- Routine is your day-to-day job that has a special focus in your life. Perhaps you're a lawyer, a delivery driver, a cop, a stay-at-home parent, etc.
- Struggle is a themebook that should be taken with caution as it focuses on a truly hard part of your life that has a significant impact, such as addiction, death, or another difficult topic. You should check with your MC and fellow crew members before picking this themebook.
- Training, similar to a Routine, are the specific things that you've been trained to do that makeup who you are. Perhaps you've learned how to fight from your life on the streets, or you are an expert hacker, or you know how to cook up an amazing meal. I personally find that this themebook and Routine overlap, but Routine focuses more on the job while Training focuses on the skills.
- Turf is the place that helps make you who you are.
There are also three extra themebooks that you can gain during play, which can bring your total number of themebooks above four:
- An Ally themebook pertains to a specific individual (or collective) that helps you out regularly.
- Base of Operations describes a specific location that can grant you extra bonuses when needed.
- And you can't forget a sweet, sweet Ride to get you all around the City and past the Troll Bridges.
How themebooks work
D&D, Pathfinder, and similar TTRPGs give you abilities at certain levels based on your class. Other TTRPGs with themebooks typically grant you a set of abilities that you can add upon or enhance later on.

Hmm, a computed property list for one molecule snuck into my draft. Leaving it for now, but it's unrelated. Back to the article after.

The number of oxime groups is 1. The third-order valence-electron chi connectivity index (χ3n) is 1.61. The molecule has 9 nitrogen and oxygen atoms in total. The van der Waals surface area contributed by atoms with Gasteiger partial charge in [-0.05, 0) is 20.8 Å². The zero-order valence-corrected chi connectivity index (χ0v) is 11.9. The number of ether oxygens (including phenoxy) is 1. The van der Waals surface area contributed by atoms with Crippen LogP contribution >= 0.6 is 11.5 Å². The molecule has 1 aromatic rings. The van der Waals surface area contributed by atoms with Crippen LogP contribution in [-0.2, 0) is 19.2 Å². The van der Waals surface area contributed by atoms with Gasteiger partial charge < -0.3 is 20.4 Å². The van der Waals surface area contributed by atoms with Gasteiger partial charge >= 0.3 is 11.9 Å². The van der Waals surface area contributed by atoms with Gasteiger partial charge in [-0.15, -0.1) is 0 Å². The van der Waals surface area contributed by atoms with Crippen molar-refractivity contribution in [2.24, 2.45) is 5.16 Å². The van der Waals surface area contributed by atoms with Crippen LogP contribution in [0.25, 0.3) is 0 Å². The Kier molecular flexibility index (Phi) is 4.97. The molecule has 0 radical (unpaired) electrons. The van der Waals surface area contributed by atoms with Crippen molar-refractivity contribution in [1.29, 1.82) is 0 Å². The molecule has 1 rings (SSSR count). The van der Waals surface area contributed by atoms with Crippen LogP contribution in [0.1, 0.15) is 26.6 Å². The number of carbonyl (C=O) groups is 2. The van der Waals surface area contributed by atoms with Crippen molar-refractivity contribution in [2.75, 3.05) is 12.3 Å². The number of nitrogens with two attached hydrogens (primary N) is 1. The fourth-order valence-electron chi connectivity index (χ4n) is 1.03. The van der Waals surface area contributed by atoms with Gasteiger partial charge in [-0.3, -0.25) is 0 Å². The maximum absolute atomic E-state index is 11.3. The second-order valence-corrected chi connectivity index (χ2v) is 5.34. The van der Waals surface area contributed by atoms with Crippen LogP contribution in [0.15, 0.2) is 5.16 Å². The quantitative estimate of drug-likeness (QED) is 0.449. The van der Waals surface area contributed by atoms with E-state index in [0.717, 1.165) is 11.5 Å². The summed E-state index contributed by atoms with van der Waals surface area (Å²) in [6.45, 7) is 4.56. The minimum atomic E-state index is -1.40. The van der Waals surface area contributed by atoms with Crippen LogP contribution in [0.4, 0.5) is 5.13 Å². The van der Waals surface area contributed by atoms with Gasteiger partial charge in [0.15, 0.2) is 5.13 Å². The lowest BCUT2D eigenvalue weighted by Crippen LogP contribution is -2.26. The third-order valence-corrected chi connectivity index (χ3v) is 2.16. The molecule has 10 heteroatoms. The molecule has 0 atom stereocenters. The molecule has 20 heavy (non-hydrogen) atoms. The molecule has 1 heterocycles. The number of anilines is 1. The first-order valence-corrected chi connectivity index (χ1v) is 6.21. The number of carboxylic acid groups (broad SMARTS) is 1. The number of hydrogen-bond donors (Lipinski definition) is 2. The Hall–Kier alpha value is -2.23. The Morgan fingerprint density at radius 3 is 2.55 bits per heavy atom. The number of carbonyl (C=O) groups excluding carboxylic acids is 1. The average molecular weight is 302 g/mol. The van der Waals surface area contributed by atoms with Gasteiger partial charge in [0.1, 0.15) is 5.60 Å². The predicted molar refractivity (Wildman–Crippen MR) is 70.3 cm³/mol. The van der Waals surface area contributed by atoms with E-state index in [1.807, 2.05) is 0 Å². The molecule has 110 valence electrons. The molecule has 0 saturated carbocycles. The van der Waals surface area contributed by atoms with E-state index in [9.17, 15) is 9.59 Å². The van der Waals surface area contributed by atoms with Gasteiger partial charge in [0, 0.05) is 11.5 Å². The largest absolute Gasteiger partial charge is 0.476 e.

In City of Mist, you essentially create your own abilities by answering questions. Each themebook presents you with many questions. You start off by answering the first one, labeled A, then pick another two for a total of three. These three answers turn into your power tags (more on that in another post).
Let's take the Possession's Logo themebook for example. Question A, the mandatory question, is "WHAT IS THE MOST IMPORTANT THING IN YOUR POSSESSION?" If you are playing a wealthy individual, this will probably be something like My endless supply of wealth. But if you decided to play a hoarder, it might be Massive hoard. What about a hacker? Fully modified laptop.
Whatever you answer the question with becomes your abilities.
On the flipside, each themebook also comes with four questions focused on your weaknesses, and you must answer one of those similarly.
Putting it all together
Depending on whether your character is a Sleeper, Touched, Borderliner, Legendary, or Avatar, you pick a certain number of Mythos and Logos themebooks, and as a crew, you define your Crew theme together.
If you're a Touched, Borderliner, or Legendary, you've got about 13 power tags and 5 weakness tags, while Sleepers and Avatars have 10 power tags and 4 weakness tags.
These tags describe all the things you can do and your character, and what makes them them. You pretty much have full control over these abilities and you can make some TRULY unique characters. There's no singular rogue archetype, or fighter, cleric, etc. It's all spread throughout the various themebooks waiting for you to put it together in the way you want.
If you want to check out City of Mist, try the free Quick Start guide over on DriveThruRPG!
And when you're done, check out the Player's Guide and the MC Toolkit!